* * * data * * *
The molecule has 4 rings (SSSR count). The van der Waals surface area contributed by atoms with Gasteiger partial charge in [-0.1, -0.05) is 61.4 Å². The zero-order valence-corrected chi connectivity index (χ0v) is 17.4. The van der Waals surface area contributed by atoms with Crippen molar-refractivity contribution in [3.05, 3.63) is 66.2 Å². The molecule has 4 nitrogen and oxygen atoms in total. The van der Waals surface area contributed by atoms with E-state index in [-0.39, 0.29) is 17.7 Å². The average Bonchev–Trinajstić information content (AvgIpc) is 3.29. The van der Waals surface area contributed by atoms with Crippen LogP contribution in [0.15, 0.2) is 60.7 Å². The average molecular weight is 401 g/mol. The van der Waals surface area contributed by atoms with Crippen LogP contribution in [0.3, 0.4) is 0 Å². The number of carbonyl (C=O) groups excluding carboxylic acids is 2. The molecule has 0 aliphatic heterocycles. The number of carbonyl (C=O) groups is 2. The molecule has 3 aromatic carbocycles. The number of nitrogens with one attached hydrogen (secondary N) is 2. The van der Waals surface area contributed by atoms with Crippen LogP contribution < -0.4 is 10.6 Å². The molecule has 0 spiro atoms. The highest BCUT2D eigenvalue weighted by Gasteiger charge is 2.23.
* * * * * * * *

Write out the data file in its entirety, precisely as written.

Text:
The molecule has 4 rings (SSSR count). The van der Waals surface area contributed by atoms with Gasteiger partial charge in [-0.1, -0.05) is 61.4 Å². The zero-order valence-corrected chi connectivity index (χ0v) is 17.4. The van der Waals surface area contributed by atoms with Crippen molar-refractivity contribution in [3.05, 3.63) is 66.2 Å². The molecule has 4 nitrogen and oxygen atoms in total. The van der Waals surface area contributed by atoms with E-state index in [-0.39, 0.29) is 17.7 Å². The average Bonchev–Trinajstić information content (AvgIpc) is 3.29. The van der Waals surface area contributed by atoms with Crippen LogP contribution in [0.15, 0.2) is 60.7 Å². The average molecular weight is 401 g/mol. The van der Waals surface area contributed by atoms with Crippen LogP contribution in [0.3, 0.4) is 0 Å². The number of carbonyl (C=O) groups excluding carboxylic acids is 2. The molecule has 0 aliphatic heterocycles. The number of carbonyl (C=O) groups is 2. The molecule has 3 aromatic carbocycles. The number of nitrogens with one attached hydrogen (secondary N) is 2. The van der Waals surface area contributed by atoms with Crippen LogP contribution < -0.4 is 10.6 Å². The molecule has 0 spiro atoms. The highest BCUT2D eigenvalue weighted by Gasteiger charge is 2.23.